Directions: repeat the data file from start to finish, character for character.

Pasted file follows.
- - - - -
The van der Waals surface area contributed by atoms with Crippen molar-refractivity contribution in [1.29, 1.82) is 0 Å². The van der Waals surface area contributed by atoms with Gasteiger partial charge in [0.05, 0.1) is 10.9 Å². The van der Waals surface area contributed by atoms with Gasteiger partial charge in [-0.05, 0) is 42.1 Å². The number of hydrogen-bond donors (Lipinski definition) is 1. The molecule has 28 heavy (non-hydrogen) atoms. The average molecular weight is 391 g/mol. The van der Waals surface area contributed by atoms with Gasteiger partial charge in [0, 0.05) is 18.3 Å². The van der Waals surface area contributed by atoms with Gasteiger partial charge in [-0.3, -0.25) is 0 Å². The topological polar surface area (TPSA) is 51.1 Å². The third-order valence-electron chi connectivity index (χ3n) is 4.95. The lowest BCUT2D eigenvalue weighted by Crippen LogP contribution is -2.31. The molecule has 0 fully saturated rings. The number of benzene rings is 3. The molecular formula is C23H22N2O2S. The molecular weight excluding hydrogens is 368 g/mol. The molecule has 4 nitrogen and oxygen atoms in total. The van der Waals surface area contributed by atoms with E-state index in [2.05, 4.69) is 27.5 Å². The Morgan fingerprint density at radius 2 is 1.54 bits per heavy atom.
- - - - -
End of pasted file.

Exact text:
The van der Waals surface area contributed by atoms with Crippen molar-refractivity contribution in [1.29, 1.82) is 0 Å². The van der Waals surface area contributed by atoms with Gasteiger partial charge in [0.05, 0.1) is 10.9 Å². The van der Waals surface area contributed by atoms with Gasteiger partial charge in [-0.05, 0) is 42.1 Å². The number of hydrogen-bond donors (Lipinski definition) is 1. The molecule has 28 heavy (non-hydrogen) atoms. The average molecular weight is 391 g/mol. The van der Waals surface area contributed by atoms with Gasteiger partial charge in [0, 0.05) is 18.3 Å². The van der Waals surface area contributed by atoms with Gasteiger partial charge in [-0.3, -0.25) is 0 Å². The topological polar surface area (TPSA) is 51.1 Å². The third-order valence-electron chi connectivity index (χ3n) is 4.95. The lowest BCUT2D eigenvalue weighted by Crippen LogP contribution is -2.31. The molecule has 0 fully saturated rings. The number of benzene rings is 3. The molecular formula is C23H22N2O2S. The molecular weight excluding hydrogens is 368 g/mol. The molecule has 4 nitrogen and oxygen atoms in total. The van der Waals surface area contributed by atoms with E-state index in [2.05, 4.69) is 27.5 Å². The Morgan fingerprint density at radius 2 is 1.54 bits per heavy atom.